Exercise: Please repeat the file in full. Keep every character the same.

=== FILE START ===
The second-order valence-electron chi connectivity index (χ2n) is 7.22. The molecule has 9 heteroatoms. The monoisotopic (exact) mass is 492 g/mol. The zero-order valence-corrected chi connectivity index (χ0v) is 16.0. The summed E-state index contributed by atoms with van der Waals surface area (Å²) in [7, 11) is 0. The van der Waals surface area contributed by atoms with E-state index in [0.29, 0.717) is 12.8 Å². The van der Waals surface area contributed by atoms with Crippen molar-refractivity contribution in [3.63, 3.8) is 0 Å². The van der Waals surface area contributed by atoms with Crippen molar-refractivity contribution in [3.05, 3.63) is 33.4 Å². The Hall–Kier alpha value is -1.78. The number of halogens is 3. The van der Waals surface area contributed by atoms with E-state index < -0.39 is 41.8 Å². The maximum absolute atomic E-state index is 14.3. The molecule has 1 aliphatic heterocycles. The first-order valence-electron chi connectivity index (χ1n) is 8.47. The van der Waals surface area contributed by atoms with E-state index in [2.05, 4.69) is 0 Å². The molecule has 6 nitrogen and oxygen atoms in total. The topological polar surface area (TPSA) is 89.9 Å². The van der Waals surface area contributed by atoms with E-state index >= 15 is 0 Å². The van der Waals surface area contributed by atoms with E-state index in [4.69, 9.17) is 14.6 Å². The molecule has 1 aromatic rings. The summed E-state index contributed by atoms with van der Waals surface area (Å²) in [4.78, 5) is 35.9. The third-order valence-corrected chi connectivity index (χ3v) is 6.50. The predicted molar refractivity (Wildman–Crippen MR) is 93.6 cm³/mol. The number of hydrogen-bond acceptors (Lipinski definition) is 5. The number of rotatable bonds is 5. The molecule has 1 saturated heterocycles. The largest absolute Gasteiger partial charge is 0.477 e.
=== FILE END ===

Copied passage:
The second-order valence-electron chi connectivity index (χ2n) is 7.22. The molecule has 9 heteroatoms. The monoisotopic (exact) mass is 492 g/mol. The zero-order valence-corrected chi connectivity index (χ0v) is 16.0. The summed E-state index contributed by atoms with van der Waals surface area (Å²) in [7, 11) is 0. The van der Waals surface area contributed by atoms with E-state index in [0.29, 0.717) is 12.8 Å². The van der Waals surface area contributed by atoms with Crippen molar-refractivity contribution in [3.63, 3.8) is 0 Å². The van der Waals surface area contributed by atoms with Crippen molar-refractivity contribution in [3.05, 3.63) is 33.4 Å². The Hall–Kier alpha value is -1.78. The number of halogens is 3. The van der Waals surface area contributed by atoms with E-state index < -0.39 is 41.8 Å². The maximum absolute atomic E-state index is 14.3. The molecule has 1 aliphatic heterocycles. The first-order valence-electron chi connectivity index (χ1n) is 8.47. The van der Waals surface area contributed by atoms with E-state index in [2.05, 4.69) is 0 Å². The molecule has 6 nitrogen and oxygen atoms in total. The topological polar surface area (TPSA) is 89.9 Å². The van der Waals surface area contributed by atoms with E-state index >= 15 is 0 Å². The van der Waals surface area contributed by atoms with E-state index in [4.69, 9.17) is 14.6 Å². The molecule has 1 aromatic rings. The summed E-state index contributed by atoms with van der Waals surface area (Å²) in [4.78, 5) is 35.9. The third-order valence-corrected chi connectivity index (χ3v) is 6.50. The predicted molar refractivity (Wildman–Crippen MR) is 93.6 cm³/mol. The number of hydrogen-bond acceptors (Lipinski definition) is 5. The number of rotatable bonds is 5. The molecule has 1 saturated heterocycles. The largest absolute Gasteiger partial charge is 0.477 e.